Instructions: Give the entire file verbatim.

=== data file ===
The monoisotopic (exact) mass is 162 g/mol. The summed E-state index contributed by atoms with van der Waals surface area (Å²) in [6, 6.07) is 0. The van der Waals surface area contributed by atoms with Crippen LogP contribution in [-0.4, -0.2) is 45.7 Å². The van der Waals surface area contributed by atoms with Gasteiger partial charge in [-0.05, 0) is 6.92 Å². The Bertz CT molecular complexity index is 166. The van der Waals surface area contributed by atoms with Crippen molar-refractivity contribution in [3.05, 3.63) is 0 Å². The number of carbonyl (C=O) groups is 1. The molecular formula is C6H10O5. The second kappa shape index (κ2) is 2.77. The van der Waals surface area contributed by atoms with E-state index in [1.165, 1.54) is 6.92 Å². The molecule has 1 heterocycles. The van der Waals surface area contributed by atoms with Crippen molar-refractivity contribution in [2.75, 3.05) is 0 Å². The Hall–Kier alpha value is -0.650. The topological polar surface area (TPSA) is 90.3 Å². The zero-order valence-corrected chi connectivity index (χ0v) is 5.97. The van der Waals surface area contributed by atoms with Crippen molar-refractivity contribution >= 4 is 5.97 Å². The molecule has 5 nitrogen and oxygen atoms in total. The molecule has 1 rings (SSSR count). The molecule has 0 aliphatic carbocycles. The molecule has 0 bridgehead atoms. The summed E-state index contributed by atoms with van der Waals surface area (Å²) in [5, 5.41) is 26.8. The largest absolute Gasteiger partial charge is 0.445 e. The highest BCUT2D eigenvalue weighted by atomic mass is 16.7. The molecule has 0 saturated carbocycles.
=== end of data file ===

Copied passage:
The monoisotopic (exact) mass is 162 g/mol. The summed E-state index contributed by atoms with van der Waals surface area (Å²) in [6, 6.07) is 0. The van der Waals surface area contributed by atoms with Crippen LogP contribution in [-0.4, -0.2) is 45.7 Å². The van der Waals surface area contributed by atoms with Gasteiger partial charge in [-0.05, 0) is 6.92 Å². The Bertz CT molecular complexity index is 166. The van der Waals surface area contributed by atoms with Crippen molar-refractivity contribution in [3.05, 3.63) is 0 Å². The number of carbonyl (C=O) groups is 1. The molecular formula is C6H10O5. The second kappa shape index (κ2) is 2.77. The van der Waals surface area contributed by atoms with E-state index in [1.165, 1.54) is 6.92 Å². The molecule has 1 heterocycles. The van der Waals surface area contributed by atoms with Crippen molar-refractivity contribution in [2.75, 3.05) is 0 Å². The Hall–Kier alpha value is -0.650. The topological polar surface area (TPSA) is 90.3 Å². The zero-order valence-corrected chi connectivity index (χ0v) is 5.97. The van der Waals surface area contributed by atoms with Crippen molar-refractivity contribution >= 4 is 5.97 Å². The molecule has 5 nitrogen and oxygen atoms in total. The molecule has 1 rings (SSSR count). The molecule has 0 aliphatic carbocycles. The molecule has 0 bridgehead atoms. The summed E-state index contributed by atoms with van der Waals surface area (Å²) in [5, 5.41) is 26.8. The largest absolute Gasteiger partial charge is 0.445 e. The highest BCUT2D eigenvalue weighted by atomic mass is 16.7. The molecule has 0 saturated carbocycles.